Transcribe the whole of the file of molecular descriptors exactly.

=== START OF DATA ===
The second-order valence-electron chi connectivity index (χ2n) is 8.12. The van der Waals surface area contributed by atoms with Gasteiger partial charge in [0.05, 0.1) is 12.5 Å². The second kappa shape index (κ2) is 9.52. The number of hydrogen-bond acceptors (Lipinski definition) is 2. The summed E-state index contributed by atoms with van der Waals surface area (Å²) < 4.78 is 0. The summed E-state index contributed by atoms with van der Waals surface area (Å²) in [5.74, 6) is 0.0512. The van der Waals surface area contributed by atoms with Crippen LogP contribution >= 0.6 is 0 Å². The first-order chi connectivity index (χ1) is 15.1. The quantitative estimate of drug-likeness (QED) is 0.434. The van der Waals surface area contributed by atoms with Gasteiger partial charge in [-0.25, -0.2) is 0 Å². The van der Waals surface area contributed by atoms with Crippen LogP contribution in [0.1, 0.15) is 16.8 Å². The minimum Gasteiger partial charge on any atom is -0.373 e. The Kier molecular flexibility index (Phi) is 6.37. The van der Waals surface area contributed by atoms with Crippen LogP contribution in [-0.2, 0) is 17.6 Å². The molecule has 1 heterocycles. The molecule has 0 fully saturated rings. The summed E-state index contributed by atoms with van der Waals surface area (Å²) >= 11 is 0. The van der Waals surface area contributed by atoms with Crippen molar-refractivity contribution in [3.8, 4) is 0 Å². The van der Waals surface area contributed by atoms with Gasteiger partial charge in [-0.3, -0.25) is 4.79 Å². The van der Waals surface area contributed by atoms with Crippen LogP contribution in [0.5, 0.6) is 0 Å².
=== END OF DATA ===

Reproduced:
The second-order valence-electron chi connectivity index (χ2n) is 8.12. The van der Waals surface area contributed by atoms with Gasteiger partial charge in [0.05, 0.1) is 12.5 Å². The second kappa shape index (κ2) is 9.52. The number of hydrogen-bond acceptors (Lipinski definition) is 2. The summed E-state index contributed by atoms with van der Waals surface area (Å²) < 4.78 is 0. The summed E-state index contributed by atoms with van der Waals surface area (Å²) in [5.74, 6) is 0.0512. The van der Waals surface area contributed by atoms with Crippen LogP contribution >= 0.6 is 0 Å². The first-order chi connectivity index (χ1) is 15.1. The quantitative estimate of drug-likeness (QED) is 0.434. The van der Waals surface area contributed by atoms with Gasteiger partial charge in [-0.25, -0.2) is 0 Å². The van der Waals surface area contributed by atoms with Crippen LogP contribution in [0.1, 0.15) is 16.8 Å². The minimum Gasteiger partial charge on any atom is -0.373 e. The Kier molecular flexibility index (Phi) is 6.37. The van der Waals surface area contributed by atoms with Crippen LogP contribution in [-0.2, 0) is 17.6 Å². The molecule has 1 heterocycles. The molecule has 0 fully saturated rings. The summed E-state index contributed by atoms with van der Waals surface area (Å²) >= 11 is 0. The van der Waals surface area contributed by atoms with Crippen molar-refractivity contribution in [3.8, 4) is 0 Å². The van der Waals surface area contributed by atoms with Gasteiger partial charge in [-0.3, -0.25) is 4.79 Å². The van der Waals surface area contributed by atoms with Crippen LogP contribution in [0.5, 0.6) is 0 Å².